Review: Operation Broken Wings, 1936 #1

There’s something strangely compelling about this book, the way the story and main character linger in your thoughts after reading it.While sitting at work my mind would wander to different scenes in the book. I found this strange because I liked the book but I didn't feel the need to shout from the mountain tops about it. It was no Pinpoint for sure, but there was something that really got its hooks in me and didn't let go. Perhaps it was the all too familiar World War II setting, or the witty narrative of a Nazi spy on the verge of defecting from the third Reich. Whatever it is, it worked and I’m glad that Boom brought the book over to the states. The story opens with a man addressed only as Major at the time arriving at a home in Austria. He’s making some sort of deal with the man and his son, but it’s about to turn bad as both parties are plotting to kill the other. After the Major refuses to drink his poisoned tea the man’s son pulls a gun on him; too bad for the son that the Major is a trained assassin and makes quick work of the son. The father makes a break for the woods, but the Major takes aim with the gun and shoots him in the leg. He’s not done with the old man as he puts his leg in a tourniquet and drags him back to the house for interrogation.

Operationbrokenwings_01_CVRAfter the Major receives the information he wants he heads back to Germany to check in from the real mission he was sent on. Here we see him go through several meetings and run-ins that all appear normal on the outside. The fact is that the Major is a very loyal Nazi, but his narration and thoughts allude to him being anything but. The story is good there is no denying that, it incorporates the time its set very well but doesn’t get lost in trying to show how jacked up the world was at the time. Writer Herik Hanna drops reminders of the fear and danger of Germany during the time, but he relies on your knowledge of the Holocaust and history to fill in the gritty details because he’s trying to do something different with his story. That’s not to say he downplays events at all, if anything the little bit he offers of the world is quite scary and makes you wonder how anyone made it through when they could easily be taken away.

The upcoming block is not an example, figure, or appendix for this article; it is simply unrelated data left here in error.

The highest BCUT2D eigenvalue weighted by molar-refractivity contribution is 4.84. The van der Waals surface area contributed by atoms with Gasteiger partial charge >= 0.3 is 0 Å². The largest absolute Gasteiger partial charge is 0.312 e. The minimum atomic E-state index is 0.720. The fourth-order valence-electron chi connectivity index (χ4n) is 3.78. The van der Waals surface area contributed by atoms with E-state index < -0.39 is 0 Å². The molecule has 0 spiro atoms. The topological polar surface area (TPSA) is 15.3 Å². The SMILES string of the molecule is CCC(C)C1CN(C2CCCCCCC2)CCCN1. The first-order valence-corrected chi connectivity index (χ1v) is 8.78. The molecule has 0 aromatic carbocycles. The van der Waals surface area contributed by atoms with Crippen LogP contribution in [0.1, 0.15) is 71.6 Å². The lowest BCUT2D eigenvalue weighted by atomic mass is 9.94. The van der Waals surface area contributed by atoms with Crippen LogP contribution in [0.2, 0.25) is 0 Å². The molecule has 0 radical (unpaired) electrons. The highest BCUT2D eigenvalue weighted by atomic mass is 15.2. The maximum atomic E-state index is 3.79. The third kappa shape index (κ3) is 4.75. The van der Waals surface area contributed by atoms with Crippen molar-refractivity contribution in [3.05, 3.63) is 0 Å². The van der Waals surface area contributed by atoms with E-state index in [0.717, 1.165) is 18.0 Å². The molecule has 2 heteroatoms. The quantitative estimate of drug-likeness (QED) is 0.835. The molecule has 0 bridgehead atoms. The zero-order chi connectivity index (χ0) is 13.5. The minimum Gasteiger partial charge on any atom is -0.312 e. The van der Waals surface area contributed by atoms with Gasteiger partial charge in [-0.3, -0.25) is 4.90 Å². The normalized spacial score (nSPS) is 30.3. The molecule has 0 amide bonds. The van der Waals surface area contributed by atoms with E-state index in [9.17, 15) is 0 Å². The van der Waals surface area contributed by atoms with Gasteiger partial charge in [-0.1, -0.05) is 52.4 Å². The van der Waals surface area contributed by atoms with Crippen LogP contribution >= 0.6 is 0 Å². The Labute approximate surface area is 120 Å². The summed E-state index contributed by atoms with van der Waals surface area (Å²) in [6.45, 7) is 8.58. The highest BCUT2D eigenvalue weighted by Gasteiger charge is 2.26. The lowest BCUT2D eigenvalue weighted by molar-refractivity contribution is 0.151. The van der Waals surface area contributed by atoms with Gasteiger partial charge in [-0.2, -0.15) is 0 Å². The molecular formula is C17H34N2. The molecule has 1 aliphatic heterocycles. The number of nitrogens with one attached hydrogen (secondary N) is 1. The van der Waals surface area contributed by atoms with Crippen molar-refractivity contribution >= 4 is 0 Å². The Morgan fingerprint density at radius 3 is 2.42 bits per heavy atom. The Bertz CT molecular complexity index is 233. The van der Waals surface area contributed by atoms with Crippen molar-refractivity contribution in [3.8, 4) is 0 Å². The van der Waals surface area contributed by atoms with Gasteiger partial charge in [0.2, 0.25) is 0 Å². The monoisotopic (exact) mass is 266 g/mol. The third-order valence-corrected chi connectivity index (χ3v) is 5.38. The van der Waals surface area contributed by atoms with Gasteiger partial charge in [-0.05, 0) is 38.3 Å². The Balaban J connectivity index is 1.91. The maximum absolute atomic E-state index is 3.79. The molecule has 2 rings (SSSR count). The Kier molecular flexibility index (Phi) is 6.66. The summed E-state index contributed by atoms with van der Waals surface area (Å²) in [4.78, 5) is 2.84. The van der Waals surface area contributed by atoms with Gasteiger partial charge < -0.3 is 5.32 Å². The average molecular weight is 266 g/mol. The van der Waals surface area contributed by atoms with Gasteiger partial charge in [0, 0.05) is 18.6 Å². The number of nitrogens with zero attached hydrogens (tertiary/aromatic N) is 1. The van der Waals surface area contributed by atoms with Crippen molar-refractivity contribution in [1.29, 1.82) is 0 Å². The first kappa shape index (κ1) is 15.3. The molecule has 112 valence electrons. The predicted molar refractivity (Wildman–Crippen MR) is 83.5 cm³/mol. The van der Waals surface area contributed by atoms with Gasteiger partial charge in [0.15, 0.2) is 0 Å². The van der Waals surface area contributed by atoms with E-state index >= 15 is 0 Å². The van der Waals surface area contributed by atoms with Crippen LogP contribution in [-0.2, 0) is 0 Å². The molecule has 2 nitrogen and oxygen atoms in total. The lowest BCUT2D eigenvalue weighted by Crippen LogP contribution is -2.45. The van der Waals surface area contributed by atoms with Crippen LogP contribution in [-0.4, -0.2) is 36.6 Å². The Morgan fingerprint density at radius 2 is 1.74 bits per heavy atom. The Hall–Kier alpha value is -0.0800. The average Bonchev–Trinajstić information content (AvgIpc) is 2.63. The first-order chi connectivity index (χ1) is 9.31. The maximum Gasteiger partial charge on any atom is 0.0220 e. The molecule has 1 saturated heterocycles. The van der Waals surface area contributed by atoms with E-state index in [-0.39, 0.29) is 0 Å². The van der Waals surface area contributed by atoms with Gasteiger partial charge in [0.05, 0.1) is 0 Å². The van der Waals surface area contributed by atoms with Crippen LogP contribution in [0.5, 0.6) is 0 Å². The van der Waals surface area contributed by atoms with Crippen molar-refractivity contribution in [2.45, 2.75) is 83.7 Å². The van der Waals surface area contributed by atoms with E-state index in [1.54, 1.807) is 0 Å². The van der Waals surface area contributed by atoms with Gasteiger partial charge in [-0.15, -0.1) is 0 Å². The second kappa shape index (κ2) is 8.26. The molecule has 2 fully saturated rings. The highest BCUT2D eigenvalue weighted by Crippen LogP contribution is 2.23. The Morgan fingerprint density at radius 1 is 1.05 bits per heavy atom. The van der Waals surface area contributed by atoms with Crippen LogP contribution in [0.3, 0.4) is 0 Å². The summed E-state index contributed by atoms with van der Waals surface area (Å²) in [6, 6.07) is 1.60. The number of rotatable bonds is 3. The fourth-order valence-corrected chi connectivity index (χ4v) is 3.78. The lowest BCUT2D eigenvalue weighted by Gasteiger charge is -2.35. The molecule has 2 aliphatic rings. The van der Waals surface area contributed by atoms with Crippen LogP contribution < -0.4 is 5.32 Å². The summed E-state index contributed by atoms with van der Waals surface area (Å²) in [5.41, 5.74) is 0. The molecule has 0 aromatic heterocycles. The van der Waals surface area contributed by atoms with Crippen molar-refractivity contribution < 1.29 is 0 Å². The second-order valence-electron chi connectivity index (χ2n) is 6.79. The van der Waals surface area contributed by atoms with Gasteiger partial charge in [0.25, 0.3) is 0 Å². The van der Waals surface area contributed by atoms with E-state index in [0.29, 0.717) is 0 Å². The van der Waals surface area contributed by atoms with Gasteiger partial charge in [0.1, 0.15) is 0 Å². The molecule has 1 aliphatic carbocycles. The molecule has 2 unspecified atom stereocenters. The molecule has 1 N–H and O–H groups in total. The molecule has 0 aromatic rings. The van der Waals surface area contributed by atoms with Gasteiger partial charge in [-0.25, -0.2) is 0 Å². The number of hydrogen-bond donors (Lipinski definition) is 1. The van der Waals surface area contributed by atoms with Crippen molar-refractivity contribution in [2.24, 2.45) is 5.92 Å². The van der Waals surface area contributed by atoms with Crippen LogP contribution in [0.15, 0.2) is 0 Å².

This is some of Trevor Hairsine’s best work and it makes me wonder what he could have done with his career if he hadn't worked at Marvel. Let’s be honest, nothing he did at Marvel was that good and it all looked like his best attempt at copy Bryan Hitch (I’m sure Marvel told him to do that).This has a great style to it that is detailed, but full of grittiness that plays well to the era. In particular I like the way the main character looks in every scene. He has an arrogance to him that doesn't come off in the dialog,but rather how he stands and his mannerisms. I’m really looking forward to the rest of the series to see Hairsine at his best.

I was on the fence about this book before it came out. Like I said previously Hairsine’s Marvel work was less than thrilling, so who knew he would deliver the goods with this series. The creative team is really solid and there is just something about this story and way it was presented that I really enjoyed. I’m glad that I checked it out and this is yet another great Boom book to release back to back (See Seven Warriors #1). I think there’s apart in all of us that find WWII fascinating and trust me, you will find this book fascinating as well so pick it up.

Score: 4/5

Writer: Herik Hanna Artist: Trevor Hairsine Publisher: Boom Studios Price: $3.99